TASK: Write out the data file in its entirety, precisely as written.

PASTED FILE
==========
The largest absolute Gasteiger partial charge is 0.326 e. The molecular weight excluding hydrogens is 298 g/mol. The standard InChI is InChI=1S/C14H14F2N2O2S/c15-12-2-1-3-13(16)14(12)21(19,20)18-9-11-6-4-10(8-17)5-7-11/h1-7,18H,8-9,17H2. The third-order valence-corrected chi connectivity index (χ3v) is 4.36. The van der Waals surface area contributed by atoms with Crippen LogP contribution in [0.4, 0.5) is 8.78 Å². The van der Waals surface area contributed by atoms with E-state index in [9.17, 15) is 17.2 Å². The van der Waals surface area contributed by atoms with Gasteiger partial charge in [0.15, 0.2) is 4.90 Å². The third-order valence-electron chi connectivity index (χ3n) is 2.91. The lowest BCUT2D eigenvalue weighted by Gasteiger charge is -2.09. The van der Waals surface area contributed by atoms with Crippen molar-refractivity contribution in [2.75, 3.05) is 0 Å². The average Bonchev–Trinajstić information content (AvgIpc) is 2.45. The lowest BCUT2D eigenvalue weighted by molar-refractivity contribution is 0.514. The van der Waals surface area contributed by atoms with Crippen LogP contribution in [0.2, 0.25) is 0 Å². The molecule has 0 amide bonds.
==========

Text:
The largest absolute Gasteiger partial charge is 0.326 e. The molecular weight excluding hydrogens is 298 g/mol. The standard InChI is InChI=1S/C14H14F2N2O2S/c15-12-2-1-3-13(16)14(12)21(19,20)18-9-11-6-4-10(8-17)5-7-11/h1-7,18H,8-9,17H2. The third-order valence-corrected chi connectivity index (χ3v) is 4.36. The van der Waals surface area contributed by atoms with Crippen LogP contribution in [0.4, 0.5) is 8.78 Å². The van der Waals surface area contributed by atoms with E-state index in [9.17, 15) is 17.2 Å². The van der Waals surface area contributed by atoms with Gasteiger partial charge in [0.15, 0.2) is 4.90 Å². The third-order valence-electron chi connectivity index (χ3n) is 2.91. The lowest BCUT2D eigenvalue weighted by Gasteiger charge is -2.09. The van der Waals surface area contributed by atoms with Crippen molar-refractivity contribution in [2.75, 3.05) is 0 Å². The average Bonchev–Trinajstić information content (AvgIpc) is 2.45. The lowest BCUT2D eigenvalue weighted by molar-refractivity contribution is 0.514. The van der Waals surface area contributed by atoms with Crippen LogP contribution in [0.2, 0.25) is 0 Å². The molecule has 0 amide bonds.